Monday, March 20, 2023
March 20, 2023

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Yakima company puts new twists on shipping containers


YAKIMA — Stacy Stoltenow was helping Steve Forney on his farm years ago when an idea popped into his head as he pulled tools from two shipping containers used for storage.

“I thought: ‘You know — I could live in one of these,’ “ Stoltenow said. “And (Forney) took it to heart.”

Not long after, then-Gov. Gary Locke asked Forney if he could build farmworker housing out of shipping containers after seeing containers converted into housing in Asia, Stoltenow said.

That was in the late 1990s.

So, Forney and Stoltenow went to work in Forney’s fruit packing warehouse at 21 W. Viola Ave. in Yakima retrofitting 40 containers into livings spaces for a Mattawa farm.

The 40-foot-long steel containers were outfitted with plumbing, heating and cooling.

Modular Transportable Housing, or MTH, had emerged in Forney’s old fruit warehouse, Stoltenow said.

Since, the local manufacturer has retrofitted countless shipping containers into living spaces for mining and construction crews in Alaska and for the 2010 Winter Olympics in Canada.

MTH has found a niche in Alaska, where crews enjoy the safe, warm and durable confines of the modular dwellings.

“They’re durable, easy to insulate and weatherproof,” Stoltenow said. “That’s what the guys in Alaska like — the bears can’t get into them.”

A new frontier

Now MTH is embarking on a new market by retrofitting containers to house homeless people.

The company already has donated one 40-foot container composed of three living units to Camp Hope, a homeless encampment in east Yakima.

Camp Hope purchased a second one and is fundraising for a third one that’s under construction.

Mike Kay, director of Camp Hope, met Stoltenow through Habitat for Humanity. Stoltenow was working on a storage project for the nonprofit and Kay serves on its board.

After looking at one of the outfitted containers, Kay said he wanted use them as tiny homes.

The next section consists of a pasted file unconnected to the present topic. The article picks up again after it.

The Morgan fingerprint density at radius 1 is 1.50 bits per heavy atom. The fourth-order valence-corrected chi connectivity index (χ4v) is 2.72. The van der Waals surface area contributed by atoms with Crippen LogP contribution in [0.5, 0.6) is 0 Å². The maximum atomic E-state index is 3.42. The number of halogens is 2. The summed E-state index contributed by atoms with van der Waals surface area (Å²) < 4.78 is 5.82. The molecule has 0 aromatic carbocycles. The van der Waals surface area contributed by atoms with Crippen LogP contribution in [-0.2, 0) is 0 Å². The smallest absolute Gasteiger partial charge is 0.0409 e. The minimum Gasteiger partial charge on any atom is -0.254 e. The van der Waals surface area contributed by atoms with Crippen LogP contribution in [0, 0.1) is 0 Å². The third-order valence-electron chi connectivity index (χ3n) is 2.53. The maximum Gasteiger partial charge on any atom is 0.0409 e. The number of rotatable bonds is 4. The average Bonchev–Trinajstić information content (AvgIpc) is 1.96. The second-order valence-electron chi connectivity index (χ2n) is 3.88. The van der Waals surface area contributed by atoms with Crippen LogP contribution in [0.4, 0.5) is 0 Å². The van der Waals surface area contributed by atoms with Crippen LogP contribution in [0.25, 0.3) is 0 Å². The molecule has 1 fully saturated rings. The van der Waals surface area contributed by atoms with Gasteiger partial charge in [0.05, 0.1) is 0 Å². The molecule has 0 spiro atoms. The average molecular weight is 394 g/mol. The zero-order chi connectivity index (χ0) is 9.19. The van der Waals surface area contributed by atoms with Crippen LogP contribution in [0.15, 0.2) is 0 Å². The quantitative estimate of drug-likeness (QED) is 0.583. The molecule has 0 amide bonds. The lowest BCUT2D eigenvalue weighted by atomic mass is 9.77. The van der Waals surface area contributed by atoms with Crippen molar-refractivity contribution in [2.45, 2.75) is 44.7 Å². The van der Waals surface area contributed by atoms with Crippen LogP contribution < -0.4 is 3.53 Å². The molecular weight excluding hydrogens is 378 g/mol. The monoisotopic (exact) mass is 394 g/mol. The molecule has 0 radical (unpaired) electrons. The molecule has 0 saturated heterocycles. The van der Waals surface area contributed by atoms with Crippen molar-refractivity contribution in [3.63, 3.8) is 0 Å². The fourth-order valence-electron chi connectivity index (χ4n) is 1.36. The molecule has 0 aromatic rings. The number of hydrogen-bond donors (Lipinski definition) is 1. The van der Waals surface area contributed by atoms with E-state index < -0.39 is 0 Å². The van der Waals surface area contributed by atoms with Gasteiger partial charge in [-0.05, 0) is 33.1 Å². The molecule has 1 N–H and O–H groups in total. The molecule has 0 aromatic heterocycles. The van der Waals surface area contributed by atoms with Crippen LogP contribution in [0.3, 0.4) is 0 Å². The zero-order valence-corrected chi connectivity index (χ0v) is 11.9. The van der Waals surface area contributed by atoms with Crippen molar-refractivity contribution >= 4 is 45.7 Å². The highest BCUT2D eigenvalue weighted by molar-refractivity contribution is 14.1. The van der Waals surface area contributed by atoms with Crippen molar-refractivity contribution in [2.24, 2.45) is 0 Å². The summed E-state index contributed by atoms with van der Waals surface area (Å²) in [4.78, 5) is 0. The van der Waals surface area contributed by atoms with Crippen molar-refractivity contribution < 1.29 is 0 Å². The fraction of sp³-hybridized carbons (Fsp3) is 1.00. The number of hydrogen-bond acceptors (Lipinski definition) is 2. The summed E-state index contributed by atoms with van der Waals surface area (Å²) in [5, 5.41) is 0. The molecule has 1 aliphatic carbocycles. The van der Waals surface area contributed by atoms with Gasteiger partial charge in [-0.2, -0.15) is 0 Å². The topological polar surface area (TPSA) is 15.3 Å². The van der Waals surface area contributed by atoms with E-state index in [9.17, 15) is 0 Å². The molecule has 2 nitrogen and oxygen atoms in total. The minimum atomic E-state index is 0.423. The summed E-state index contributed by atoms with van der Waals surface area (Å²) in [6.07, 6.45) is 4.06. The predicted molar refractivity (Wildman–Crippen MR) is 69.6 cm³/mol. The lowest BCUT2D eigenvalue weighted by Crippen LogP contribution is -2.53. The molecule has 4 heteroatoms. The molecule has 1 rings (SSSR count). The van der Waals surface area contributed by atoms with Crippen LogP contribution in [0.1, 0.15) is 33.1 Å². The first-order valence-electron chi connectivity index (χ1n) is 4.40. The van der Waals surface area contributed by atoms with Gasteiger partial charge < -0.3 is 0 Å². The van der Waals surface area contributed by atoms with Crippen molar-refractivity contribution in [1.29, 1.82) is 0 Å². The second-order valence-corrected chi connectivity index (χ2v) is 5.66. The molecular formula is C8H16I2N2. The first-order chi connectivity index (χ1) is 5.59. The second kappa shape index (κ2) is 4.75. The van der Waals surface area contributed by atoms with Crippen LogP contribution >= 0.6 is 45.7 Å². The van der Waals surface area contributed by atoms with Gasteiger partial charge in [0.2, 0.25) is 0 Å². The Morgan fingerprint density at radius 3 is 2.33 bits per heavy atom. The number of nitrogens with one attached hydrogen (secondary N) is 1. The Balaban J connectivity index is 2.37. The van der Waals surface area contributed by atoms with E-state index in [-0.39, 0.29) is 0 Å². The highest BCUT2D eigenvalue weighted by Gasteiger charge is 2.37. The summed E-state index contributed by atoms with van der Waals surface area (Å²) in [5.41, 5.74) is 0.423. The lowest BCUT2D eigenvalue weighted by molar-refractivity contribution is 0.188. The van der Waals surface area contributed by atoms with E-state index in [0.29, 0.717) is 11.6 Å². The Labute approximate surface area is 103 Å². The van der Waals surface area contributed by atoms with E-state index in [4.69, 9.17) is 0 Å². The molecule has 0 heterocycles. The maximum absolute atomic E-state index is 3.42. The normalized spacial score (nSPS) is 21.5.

“He likes what we’re doing, and we like what he’s doing so it’s a good partnership,” Stoltenow said.

The two containers at Camp Hope each feature three living spaces with windows, heaters and beds. They’re insulated with a locking door. Each retrofitted container cost about $37,000 each, Kay said.

They will be used to house homeless people who cannot live in congregate settings due to past trauma, he said.

The units’ interiors are finished in smooth durable wallboard and flooring without any sharp edges.

Mental health experts from Comprehensive Healthcare and Triumph Treatment Services provided input on the design, Kay said.

“These were really designed with trauma informed in mind,” he said.

Counselors from both agencies are stationed at Camp Hope, Kay said.

Outreach workers have been showing photos of the container units to people reluctant to come into a shelter, Kay said.

They liked the fact that they were individual units with lockable doors, Kay said.

“They said ‘yeah,’ they’d live in them,” he said.

Power needs to be connected to the units followed by an inspection from the state Labor and Industries before they can be occupied. Kay said he hopes to have that complete by mid-February.

“We have people that qualify for that program right now that could be using those,” he said.

The container units could serve as temporary or longterm housing, he said.

But the goal is to provide those living there with services and support so they can eventually move on to a permanent housing.

Kay said the containers will serve as the step to help people get ready to take on a permanent dwelling.

“This will help so they don’t get into an apartment and then get evicted,” he said.


MTH buys shipping containers from Seattle ports that measure 20 and 40 feet long.

Containers can be retrofitted by removing sides and placing them together to make a larger space. They also can be stacked on top of one another. Some are uses as hallways to link several other containers converted into living spaces.

“It’s like Legos — you’ve got a big box of Legos, what are you going to build with it?” Stoltenow said.

Picture of large living facilities MTH built using containers dot the shop’s wall.

Several pictures depicted living facilities that composed of rows of containers stacked two, three and sometimes four high. They looked like large apartment complex.

One was of a 750-bed facility set up at Whistler, British Columbia, for the 2010 Winter Olympics.

Another of similar size was a bunkhouse built in Alaska for Trident Seafoods, Stoltenow said.

Some are outfitted with kitchens fully plumbed.

One large living facility in Alaska featured a shipping container retrofitted into water tanks that hold clean water on one side for potable use and wastewater. Trucks are used to deliver water and pick up wastewater.

These facilities used by Alaska construction crews are often moved from one construction site to another.

“They’re easy to move,” Stoltenow said. “You can move an entire facility of containers quickly.”